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James McMaster Goetschius was born in Duchess county, N. Y., July 4, 1812, departed this life April 25, 1890, aged 77 years, 9 months and 21 days. He was a son of Lewis and Helen (McMaster) Goetschius. When three years old, his parents moved to Tioga county, N. Y. and he there grew to manhood. In 1833 he married Miss Elizabeth Waterman also of New York. In the spring of 1834 he moved to Huron county, Ohio, where the same year his wife died, leaving a daughter,*Catherine Elizabeth now the wife of Daniel Z. Hoffman, of Auburn, Ind. He came to Dekalb county, Ind., in the spring of 1836, and entered several tracts of land. On the tract in Butler township, he cleared some and built a log cabin. He took jobs of clearing in this and Allen counties, and was one of a number who got out timber for the old Wabash canal, then building through Ft. Wayne. In 1839 he visited his old home in New York and in May of that year married his second wife, Miss Abigail Barnes, who survives him. The same year they moved to their new home among the wilds of a new country. In 1850 he crossed the plains to the gold fields of California, and remained there about 2 ½ years engaged in mining. He returned home through Central America by the way of isthmus. In the spring of 1856 he sold his farm in Butler township and moved to Auburn, where he resided during the summer. And in the fall of the same year bought the farm in Richland township where he lived until his death. To the latter union were born ten children but six of whom are now living, Helen A. married to Stephen Masters, and lives in Sebastian county, Arkansas; Elizabeth, married Jesse Thomas and lives near the home of the deceased; Emily, married Thomas Lipsett, and lives in Goshen, Ind.; James Philander, lives in North Dakota; Abram Dewitt, lives in Hay's City, Kansas; Ira Barnes, lives at the old home in Richland township. The deceased was an active Man and held different offices of trust and responsibility, in his township and served three terms as county commissioner. He was very prominent in shaping the interest of the county, living for the best interest of his family, and always ready to lend a helping hand to any one in need. He was never without a kind word, a bright smile, or an act of charity to cheer some fellow creature. About five year ago, he was stricken with softening to the brain and gradually grew worse until death came and released him from his sufferings. Thus has passed away another pioneer. And many, if not all of the pioneers of the few that are left will remember with pleasure, the name of James M. Goetschius and recall many jovial and happy moments when in his society. (Re: Auburn Courier - May 1, 1890)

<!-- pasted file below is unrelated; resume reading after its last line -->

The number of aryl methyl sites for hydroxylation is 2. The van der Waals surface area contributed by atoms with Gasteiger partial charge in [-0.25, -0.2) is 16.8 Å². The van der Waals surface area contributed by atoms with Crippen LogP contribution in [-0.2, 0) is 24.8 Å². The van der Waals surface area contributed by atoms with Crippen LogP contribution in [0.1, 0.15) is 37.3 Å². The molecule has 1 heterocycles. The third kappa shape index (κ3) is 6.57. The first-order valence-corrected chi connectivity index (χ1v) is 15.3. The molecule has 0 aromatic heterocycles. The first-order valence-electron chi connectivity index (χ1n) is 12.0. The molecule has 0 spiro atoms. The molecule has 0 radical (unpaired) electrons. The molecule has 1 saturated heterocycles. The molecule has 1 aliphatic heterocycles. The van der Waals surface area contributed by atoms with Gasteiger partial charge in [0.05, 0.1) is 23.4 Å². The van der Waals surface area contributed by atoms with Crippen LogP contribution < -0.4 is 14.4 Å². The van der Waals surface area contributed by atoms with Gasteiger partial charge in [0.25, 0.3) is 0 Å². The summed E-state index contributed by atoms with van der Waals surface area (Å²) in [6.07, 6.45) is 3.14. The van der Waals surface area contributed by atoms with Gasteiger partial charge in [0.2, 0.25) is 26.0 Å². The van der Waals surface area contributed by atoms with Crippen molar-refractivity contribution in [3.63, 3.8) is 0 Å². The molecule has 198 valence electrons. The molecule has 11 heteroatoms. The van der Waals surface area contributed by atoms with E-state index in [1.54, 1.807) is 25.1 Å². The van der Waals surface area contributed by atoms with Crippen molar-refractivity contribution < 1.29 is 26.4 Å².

in USA


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